Head here to submit your own review of this album.

Kate Stables is a chanteuse. As the front woman of her passion project This Is The Kit, the folksy Brit has elevated her new album, Bashed Out, to new depths. Aaron Dessner, best known for his work with The National, produced the album. He recruited session players like Matt Barrick (The Walkmen) and Ben Lanz (Beirut, The National). The touring band also played in studio. And something clicked. While production quality is great, there is blood, organic matter that runs throughout the album. Something that only happens when artists are in sync.

Bashed Out plays with elements of '90s alt-rock and psychedelia. More importantly, electronic elements weave in at all the right times. This allows for a comprehensive album to retain its folk pedigree. In the indie world, electronics are becoming more and more the norm; some bands actively rebel against this and stick to dust and leaves. Yet, this album is not a forced mating.

Take the track 'Silver John'. It combines traditional instrumentation with an electronic tapestry that sounds like an accordion playing a string line. This all of course supports Ms. Stables' silken vocals. She is able to sing about fear of death and the unknown with such heartbreaking beauty. The song's electronically dominated outro wholesomely blossoms. This easily threads into the banjo plucks of the next track, 'Spores'. Soundscapes on Bashed Out, no matter the instrumentation, meld into a cohesive entity.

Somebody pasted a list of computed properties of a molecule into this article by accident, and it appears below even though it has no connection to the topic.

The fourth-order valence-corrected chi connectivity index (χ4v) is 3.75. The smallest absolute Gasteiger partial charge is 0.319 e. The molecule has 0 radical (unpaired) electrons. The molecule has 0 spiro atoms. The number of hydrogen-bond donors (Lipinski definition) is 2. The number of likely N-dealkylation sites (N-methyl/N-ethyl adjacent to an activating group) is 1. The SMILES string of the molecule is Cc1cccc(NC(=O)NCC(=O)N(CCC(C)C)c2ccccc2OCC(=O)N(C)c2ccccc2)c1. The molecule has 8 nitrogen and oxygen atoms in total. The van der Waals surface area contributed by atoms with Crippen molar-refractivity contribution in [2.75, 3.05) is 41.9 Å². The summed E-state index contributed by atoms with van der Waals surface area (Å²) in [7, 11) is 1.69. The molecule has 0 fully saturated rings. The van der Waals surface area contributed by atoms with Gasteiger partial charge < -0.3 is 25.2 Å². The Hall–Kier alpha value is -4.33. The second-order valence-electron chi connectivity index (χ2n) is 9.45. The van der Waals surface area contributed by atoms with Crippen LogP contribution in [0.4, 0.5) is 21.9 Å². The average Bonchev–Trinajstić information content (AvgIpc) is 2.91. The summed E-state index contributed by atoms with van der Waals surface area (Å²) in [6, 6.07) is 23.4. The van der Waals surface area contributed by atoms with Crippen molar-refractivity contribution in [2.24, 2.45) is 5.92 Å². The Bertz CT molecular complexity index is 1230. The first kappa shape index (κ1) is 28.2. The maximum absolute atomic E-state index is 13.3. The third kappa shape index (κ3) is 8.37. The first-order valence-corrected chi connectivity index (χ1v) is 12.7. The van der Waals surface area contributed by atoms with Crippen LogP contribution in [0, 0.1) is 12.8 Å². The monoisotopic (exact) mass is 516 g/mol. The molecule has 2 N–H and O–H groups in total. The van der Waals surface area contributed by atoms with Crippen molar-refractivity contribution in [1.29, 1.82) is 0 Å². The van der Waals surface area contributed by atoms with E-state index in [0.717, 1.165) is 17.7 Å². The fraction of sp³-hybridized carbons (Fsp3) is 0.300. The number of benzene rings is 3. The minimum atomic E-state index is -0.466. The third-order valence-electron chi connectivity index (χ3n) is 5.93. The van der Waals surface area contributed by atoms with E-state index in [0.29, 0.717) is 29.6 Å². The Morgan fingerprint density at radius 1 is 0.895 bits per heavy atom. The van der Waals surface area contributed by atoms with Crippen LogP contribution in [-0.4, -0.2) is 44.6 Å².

The title track, and first single, is a stormy sea. The finger picked guitar and crooning vocals play tug of war with a rolling percussion of distant thunder. Ms. Stables sings, "And so the outside, it bashes us in/ Bashes us about a bit" and "Blessed are those who see and are silent." There is a heaviness that surrounds the album as a whole, and at times it can be daunting. There are moments when the album is a bit slow, but again, this is purposeful. All of it is.

Bashed Out is carefully curated. This album, more than anything else she's created, has the potential for true commercial success. But keep this in mind, Kate Stables is more Mark Rothko than Jackson Pollock. Don't even bring up Warhol. This album is about the layers that play out in a minimalist way. Each brush stroke, each note, is purposeful. This album doesn't scream "listen to me", it gently draws you in.

This is the place you'll find reviews from 405 Readers. To join in, head here.